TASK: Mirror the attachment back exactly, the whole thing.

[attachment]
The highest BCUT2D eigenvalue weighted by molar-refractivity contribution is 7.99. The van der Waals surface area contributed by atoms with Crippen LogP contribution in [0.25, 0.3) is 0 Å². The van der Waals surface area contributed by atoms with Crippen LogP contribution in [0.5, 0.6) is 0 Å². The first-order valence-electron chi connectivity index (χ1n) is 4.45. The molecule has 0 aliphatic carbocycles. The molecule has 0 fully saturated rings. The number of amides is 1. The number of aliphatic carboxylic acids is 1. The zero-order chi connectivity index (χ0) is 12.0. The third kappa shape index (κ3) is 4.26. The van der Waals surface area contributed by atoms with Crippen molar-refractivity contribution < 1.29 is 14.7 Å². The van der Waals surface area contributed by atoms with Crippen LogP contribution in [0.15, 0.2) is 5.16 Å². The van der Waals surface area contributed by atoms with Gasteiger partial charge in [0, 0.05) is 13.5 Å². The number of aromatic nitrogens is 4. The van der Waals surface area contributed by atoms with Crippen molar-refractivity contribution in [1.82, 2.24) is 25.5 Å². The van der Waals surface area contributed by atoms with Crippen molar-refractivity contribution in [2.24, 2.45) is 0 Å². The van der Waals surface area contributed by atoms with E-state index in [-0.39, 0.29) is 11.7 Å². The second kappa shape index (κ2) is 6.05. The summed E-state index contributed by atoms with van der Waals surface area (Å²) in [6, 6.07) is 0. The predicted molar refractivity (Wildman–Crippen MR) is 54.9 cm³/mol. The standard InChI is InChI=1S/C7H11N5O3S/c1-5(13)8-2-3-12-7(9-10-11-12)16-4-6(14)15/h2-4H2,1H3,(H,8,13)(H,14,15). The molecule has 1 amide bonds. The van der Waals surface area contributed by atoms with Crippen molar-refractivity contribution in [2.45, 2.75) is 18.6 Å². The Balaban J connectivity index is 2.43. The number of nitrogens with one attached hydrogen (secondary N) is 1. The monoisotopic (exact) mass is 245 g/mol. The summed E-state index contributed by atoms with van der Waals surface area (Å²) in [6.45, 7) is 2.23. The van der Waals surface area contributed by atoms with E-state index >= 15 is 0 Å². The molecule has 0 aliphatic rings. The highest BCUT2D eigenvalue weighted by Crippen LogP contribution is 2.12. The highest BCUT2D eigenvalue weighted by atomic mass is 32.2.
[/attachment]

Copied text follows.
The highest BCUT2D eigenvalue weighted by molar-refractivity contribution is 7.99. The van der Waals surface area contributed by atoms with Crippen LogP contribution in [0.25, 0.3) is 0 Å². The van der Waals surface area contributed by atoms with Crippen LogP contribution in [0.5, 0.6) is 0 Å². The first-order valence-electron chi connectivity index (χ1n) is 4.45. The molecule has 0 aliphatic carbocycles. The molecule has 0 fully saturated rings. The number of amides is 1. The number of aliphatic carboxylic acids is 1. The zero-order chi connectivity index (χ0) is 12.0. The third kappa shape index (κ3) is 4.26. The van der Waals surface area contributed by atoms with Crippen molar-refractivity contribution < 1.29 is 14.7 Å². The van der Waals surface area contributed by atoms with Crippen LogP contribution in [0.15, 0.2) is 5.16 Å². The van der Waals surface area contributed by atoms with Gasteiger partial charge in [0, 0.05) is 13.5 Å². The number of aromatic nitrogens is 4. The van der Waals surface area contributed by atoms with Crippen molar-refractivity contribution in [1.82, 2.24) is 25.5 Å². The van der Waals surface area contributed by atoms with Crippen molar-refractivity contribution in [2.24, 2.45) is 0 Å². The van der Waals surface area contributed by atoms with E-state index in [-0.39, 0.29) is 11.7 Å². The second kappa shape index (κ2) is 6.05. The summed E-state index contributed by atoms with van der Waals surface area (Å²) in [6, 6.07) is 0. The predicted molar refractivity (Wildman–Crippen MR) is 54.9 cm³/mol. The standard InChI is InChI=1S/C7H11N5O3S/c1-5(13)8-2-3-12-7(9-10-11-12)16-4-6(14)15/h2-4H2,1H3,(H,8,13)(H,14,15). The molecule has 1 amide bonds. The van der Waals surface area contributed by atoms with Crippen molar-refractivity contribution in [2.45, 2.75) is 18.6 Å². The Balaban J connectivity index is 2.43. The number of nitrogens with one attached hydrogen (secondary N) is 1. The monoisotopic (exact) mass is 245 g/mol. The summed E-state index contributed by atoms with van der Waals surface area (Å²) in [6.45, 7) is 2.23. The van der Waals surface area contributed by atoms with E-state index >= 15 is 0 Å². The molecule has 0 aliphatic rings. The highest BCUT2D eigenvalue weighted by Crippen LogP contribution is 2.12. The highest BCUT2D eigenvalue weighted by atomic mass is 32.2.